And one of the warnings I would give you is be careful not to stereotype. That’s a real danger zone here that says well, all French people are this way, or all people from Mexico that way, that’s never, never true. So all Americans are this when they go to Europe. No, they’re not. You may be a stereotype, but don’t do that. Everybody’s an individual and everybody is a unique and part of your leadership job is to get to know your people so that you can engage them at the highest levels.
Yeah. If we will, except, and understand the differences are a multicultural team, don’t stereotype. But if we will understand the differences, then we can use that to enhance the way the team analyzes situations and makes decisions in order to be more productive for the organization. And I think that’s our challenge, right? If we can accept and understand, we can use that collectively to be betterment for the organization. Well, great stuff. Perry, thanks for bringing this topic to us. I can obviously tell you’re very passionate about it. You’re a lifelong avid learner and this is what Perry’s learning about right now, and he wanted to share that with you.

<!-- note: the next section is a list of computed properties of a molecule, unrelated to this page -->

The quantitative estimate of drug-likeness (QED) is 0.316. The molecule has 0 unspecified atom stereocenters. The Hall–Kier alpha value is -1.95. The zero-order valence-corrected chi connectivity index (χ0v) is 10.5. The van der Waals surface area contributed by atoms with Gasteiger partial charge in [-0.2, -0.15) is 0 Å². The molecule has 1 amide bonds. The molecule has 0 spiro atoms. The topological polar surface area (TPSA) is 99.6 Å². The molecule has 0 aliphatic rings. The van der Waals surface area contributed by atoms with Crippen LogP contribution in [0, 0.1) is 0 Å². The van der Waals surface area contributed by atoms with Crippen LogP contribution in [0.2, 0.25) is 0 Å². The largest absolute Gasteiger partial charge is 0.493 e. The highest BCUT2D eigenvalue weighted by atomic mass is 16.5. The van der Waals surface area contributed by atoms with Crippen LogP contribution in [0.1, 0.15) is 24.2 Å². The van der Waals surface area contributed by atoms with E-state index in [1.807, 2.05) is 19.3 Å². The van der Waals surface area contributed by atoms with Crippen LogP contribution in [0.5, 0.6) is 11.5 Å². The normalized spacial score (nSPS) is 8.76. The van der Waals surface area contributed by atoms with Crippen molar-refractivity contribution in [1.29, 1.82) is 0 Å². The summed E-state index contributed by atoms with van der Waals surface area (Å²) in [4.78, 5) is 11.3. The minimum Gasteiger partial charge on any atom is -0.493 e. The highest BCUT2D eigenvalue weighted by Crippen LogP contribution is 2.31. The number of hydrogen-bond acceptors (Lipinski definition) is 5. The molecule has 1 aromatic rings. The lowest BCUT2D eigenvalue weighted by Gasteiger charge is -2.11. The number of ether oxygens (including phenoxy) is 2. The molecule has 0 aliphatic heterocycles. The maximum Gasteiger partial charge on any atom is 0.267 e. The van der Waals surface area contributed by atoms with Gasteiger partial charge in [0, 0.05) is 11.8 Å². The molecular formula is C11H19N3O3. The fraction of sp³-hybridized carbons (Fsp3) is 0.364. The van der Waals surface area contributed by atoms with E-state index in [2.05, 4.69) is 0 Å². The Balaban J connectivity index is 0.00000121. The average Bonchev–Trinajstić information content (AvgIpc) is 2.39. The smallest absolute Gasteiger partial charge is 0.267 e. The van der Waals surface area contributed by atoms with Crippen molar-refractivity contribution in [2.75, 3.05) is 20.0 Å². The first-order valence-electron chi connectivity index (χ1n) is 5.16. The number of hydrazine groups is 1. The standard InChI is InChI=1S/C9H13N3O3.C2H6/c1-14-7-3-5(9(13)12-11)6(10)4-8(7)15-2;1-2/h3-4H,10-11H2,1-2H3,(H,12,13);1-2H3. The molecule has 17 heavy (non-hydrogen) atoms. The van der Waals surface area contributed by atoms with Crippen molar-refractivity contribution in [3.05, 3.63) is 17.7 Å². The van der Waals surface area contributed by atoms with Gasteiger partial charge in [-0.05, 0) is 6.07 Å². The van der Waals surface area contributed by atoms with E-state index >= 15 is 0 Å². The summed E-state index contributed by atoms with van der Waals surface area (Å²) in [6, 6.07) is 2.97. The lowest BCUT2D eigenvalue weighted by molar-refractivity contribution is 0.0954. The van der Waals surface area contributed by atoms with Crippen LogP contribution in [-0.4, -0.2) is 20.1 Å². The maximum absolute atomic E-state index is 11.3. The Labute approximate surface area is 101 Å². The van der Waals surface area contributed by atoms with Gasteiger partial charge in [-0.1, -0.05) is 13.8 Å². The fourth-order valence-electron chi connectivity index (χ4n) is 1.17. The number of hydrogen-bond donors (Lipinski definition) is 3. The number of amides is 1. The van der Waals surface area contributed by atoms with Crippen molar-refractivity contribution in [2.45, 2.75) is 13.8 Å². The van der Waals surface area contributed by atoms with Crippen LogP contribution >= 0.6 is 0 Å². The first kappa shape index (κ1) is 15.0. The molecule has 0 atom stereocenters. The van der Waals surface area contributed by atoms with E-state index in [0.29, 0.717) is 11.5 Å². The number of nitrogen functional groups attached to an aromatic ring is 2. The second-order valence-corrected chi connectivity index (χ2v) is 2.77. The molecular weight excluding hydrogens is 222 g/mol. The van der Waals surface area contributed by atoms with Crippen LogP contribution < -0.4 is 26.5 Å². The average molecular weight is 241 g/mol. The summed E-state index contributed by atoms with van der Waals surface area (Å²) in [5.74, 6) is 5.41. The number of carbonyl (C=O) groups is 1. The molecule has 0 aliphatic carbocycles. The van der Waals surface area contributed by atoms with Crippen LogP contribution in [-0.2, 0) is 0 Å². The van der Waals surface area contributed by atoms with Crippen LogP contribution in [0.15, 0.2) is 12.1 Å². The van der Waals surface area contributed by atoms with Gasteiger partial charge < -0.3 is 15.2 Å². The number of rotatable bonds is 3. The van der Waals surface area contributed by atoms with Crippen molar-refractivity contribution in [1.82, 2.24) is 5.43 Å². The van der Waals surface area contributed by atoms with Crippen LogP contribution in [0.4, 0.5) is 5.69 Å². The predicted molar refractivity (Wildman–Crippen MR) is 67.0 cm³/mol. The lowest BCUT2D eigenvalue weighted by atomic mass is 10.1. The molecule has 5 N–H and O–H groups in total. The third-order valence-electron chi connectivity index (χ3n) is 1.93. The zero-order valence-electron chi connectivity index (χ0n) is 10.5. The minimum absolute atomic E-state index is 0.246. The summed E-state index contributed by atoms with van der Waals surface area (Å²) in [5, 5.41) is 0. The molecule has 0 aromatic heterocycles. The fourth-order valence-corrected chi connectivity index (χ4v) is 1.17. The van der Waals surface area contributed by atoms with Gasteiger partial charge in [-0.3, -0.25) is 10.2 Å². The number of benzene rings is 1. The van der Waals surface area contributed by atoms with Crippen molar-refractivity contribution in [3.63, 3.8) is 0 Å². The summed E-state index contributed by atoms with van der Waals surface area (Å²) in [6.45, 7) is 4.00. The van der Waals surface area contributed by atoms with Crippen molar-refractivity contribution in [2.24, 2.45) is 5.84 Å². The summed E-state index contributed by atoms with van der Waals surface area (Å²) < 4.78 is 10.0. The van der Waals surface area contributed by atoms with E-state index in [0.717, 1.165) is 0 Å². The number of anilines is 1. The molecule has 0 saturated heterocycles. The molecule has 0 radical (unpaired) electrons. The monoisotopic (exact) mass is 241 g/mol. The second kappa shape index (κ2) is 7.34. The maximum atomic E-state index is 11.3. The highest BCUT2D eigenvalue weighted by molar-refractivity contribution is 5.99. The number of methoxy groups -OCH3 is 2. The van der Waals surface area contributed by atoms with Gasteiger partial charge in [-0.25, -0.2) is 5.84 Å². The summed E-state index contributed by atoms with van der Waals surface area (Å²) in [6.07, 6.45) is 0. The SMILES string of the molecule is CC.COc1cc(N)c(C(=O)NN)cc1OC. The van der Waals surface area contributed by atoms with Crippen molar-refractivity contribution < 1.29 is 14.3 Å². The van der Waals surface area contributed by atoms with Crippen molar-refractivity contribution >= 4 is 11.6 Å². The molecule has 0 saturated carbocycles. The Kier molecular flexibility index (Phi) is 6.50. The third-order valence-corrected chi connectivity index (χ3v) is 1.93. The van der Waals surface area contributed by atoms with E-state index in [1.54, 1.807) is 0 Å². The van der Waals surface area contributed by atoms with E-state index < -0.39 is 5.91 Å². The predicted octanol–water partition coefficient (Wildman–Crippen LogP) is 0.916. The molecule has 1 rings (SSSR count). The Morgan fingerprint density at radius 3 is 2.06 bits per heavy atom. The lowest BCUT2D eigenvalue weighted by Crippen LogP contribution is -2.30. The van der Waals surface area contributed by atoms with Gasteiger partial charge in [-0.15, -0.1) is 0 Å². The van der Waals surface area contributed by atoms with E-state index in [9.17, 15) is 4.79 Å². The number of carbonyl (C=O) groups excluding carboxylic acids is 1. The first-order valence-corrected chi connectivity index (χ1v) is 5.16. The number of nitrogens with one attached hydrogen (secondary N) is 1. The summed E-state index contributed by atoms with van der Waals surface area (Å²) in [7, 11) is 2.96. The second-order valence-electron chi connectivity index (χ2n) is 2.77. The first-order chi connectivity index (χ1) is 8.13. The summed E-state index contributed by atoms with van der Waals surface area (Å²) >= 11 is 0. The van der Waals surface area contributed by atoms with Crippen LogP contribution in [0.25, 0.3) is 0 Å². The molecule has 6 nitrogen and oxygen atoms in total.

Also, as a reminder, if you would like to learn more about the 5 Levels of Leadership or perhaps bring a 5 Levels of Leadership Workshop to your organization, please go to JohnMaxwellCompany.com/podcasts. We would also welcome any questions or thoughts you may have about leadership on that site that Perry and I will be able to answer in future podcasts for you. Thank you for joining us. This has been the John Maxwell Company Executive Leadership Podcast.